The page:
Australian huntsman spiders: your friendly neighbourhood insect control

From their habitat and ecology to their unique social behaviour, this is everything you need to know about Australia’s huntsman spiders.
By Clare Woolston July 22, 2021 Reading Time: 3 Minutes Print this page

When you think of huntsman spiders, you may think ‘huge, hairy, fast and scary’. It’s unlikely you are thinking ‘beautiful, family-orientated, and friendly neighbourhood insect control’ due to the myths that are out there. We give the low down on Huntsman spiders and peek into their fascinating lives.

Where do huntsman spiders live?

Contrary to popular belief, a huntsman’s aim in life is not to lurk behind curtains, toilet seats and sun visors in your car to drop down on your face and scare the living daylights out of you. When they are found in these situations, they are trying to mimic their natural retreats. Huntsman spiders hideout under the bark of trees and under rocks during the day. Why? The hunter is also the hunted. Huntsmans are on the menu for geckos, spider wasps and birds. They need a safe place to hideout. It’s a bird-eat-spider world.

Do huntsman spiders bite?

Very rarely. Even if they do, huntsmans are not dangerous unlike funnel-web spiders. Dr Linda Rayor, a behavioural ecologist from the Department of Entomology at Cornell University, has been researching Australian huntsman spiders for many years. She scoops them out of their homes in the wild and has handled thousands of them. She’s only been bitten 12 times because they were defending themselves. So, the huntsman that is in your home, garage or car won’t hurt you. An exception to this is the badge huntsman spider (Neosparassus sp). It is more venomous, so it can deliver a bite that causes you to feel unwell. If you aren’t sure if the big spider in your home is a harmless huntsman, you can always turn to Spidentify. This app will help you identify any house guests.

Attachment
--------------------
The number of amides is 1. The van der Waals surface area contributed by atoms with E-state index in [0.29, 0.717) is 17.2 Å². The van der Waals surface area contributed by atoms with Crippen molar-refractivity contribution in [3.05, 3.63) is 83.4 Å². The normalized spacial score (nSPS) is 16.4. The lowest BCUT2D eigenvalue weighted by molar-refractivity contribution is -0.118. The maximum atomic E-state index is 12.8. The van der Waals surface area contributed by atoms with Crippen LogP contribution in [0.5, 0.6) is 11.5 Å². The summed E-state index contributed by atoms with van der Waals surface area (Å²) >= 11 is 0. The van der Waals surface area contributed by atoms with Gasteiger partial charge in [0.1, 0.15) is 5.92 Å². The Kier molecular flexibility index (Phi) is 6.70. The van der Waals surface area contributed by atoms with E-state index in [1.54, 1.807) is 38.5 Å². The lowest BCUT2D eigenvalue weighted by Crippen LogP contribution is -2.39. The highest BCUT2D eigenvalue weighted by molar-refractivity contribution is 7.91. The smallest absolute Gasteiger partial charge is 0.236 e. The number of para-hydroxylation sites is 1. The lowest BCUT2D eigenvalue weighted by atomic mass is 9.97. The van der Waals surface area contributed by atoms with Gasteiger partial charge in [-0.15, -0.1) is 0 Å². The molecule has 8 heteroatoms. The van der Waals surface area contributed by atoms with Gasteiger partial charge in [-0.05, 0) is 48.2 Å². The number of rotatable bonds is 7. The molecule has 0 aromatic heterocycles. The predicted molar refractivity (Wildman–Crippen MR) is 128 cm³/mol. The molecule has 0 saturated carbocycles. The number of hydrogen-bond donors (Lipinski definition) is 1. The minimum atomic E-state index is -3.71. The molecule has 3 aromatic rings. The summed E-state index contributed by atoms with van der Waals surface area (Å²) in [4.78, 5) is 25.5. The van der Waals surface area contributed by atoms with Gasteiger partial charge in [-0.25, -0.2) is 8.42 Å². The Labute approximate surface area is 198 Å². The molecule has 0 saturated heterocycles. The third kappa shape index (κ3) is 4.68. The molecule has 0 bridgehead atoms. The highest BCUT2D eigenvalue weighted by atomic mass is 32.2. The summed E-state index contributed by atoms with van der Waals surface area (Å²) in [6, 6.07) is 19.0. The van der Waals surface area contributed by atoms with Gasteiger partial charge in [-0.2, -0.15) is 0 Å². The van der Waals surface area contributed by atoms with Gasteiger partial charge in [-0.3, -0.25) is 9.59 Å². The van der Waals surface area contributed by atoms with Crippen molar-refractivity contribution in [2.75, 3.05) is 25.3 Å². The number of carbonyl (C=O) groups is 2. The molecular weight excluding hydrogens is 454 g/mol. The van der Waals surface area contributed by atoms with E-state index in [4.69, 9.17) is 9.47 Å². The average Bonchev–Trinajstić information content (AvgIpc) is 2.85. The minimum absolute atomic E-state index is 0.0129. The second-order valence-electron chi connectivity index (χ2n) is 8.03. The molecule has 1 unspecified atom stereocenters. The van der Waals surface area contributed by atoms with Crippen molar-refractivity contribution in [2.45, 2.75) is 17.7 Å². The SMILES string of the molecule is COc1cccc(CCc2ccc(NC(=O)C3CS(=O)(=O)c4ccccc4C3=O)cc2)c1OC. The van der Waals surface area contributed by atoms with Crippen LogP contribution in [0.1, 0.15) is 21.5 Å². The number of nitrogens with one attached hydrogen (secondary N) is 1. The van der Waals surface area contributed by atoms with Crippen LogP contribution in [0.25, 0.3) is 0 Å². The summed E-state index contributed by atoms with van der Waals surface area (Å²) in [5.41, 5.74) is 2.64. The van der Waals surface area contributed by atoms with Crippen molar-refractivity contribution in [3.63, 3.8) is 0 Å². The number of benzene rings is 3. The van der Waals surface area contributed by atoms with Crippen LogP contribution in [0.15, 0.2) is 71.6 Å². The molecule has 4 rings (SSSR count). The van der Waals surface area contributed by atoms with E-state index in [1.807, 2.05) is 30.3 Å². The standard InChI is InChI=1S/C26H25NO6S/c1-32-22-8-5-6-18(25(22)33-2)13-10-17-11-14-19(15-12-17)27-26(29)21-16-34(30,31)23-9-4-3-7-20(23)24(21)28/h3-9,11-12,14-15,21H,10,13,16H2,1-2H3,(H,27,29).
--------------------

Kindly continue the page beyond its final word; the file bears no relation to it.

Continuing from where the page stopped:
Aren’t all huntsmans the same?

Huntsman spiders actually come in a dizzying array of sizes and colours – around 155 species in Australia! Peacock spiders step aside with your eight legs. Sadly, a huntsman named after David Bowie Heteropoda davidbowie isn’t found in Australia.

Do huntsman spiders intentionally chase you?

No. If you try to catch a huntsman and it runs towards you, it isn’t attacking. It is trying to get to a safe place, away from the giant human thing looming over it. Given they have poor eyesight, sometimes they get it a little wrong and head towards us instead of away from us.

Fascinatingly, huntsman spiders ‘see’ their prey through a combination of their eyesight and vibrations they pick up with their legs. They don’t use webs for hunting; instead, they ambush and speedily chase down their prey. The cheetahs of the huntsman spider world, are the golden huntsman and (Holconia hirsuta). Dr Rayor has recorded both these species hitting astonishing speeds of 110 centimetres per second.

Some huntsman spiders are surprisingly social

Linda has documented there are four species that defy the primarily solitary existence of their kind. They are social. Delena Cancerides gives a good demonstration of what this means as they live in large family groups.

There is mum, the largest breeding female, who has found a cosy bark retreat, usually on a black wattle tree. She has defended it against others who want the retreat for themselves. With her, there are three to four clutches of siblings, all of different ages. During the day, they hide out in the retreat. Of an evening, individuals head out to ambush and bring back their prey. Surprisingly, the siblings share their prey with each other.

“If you’ve got 30, 60 animals, a hundred animals staying together for a year, you’ve got social animals,” says Linda. “They are staying together until they reach sexual maturity.”

Family members of Delena cancerides also defend each other. Linda explains brothers and sisters protect themselves and their siblings against predators. This family dynamic means the next generations have “a greater chance of surviving to the age where you will have the ability to reproduce yourself or to try and go out and find a retreat and establish your own colony,” says Linda.

Huntsman spiders are your friendly neighbourhood insect control

Spiders, including huntsmans, are ecologically important. They do us a great service by controlling the numbers of insects around our homes and gardens like cockroaches and disease-carrying mosquitoes. Huntsmans help manage insects that destroy plants in the wild. Plants that makeup forests that we recreate in and clean our air for us.

So, if a huntsman spider surprises you in your home or car, think about what Linda has to say. It may help that fearful side that is within many of us. In Linda’s eyes, “they’re beautiful. They’re good moms. They are really good hunters. And if they’re in your home, it’s because we have insects that they can eat.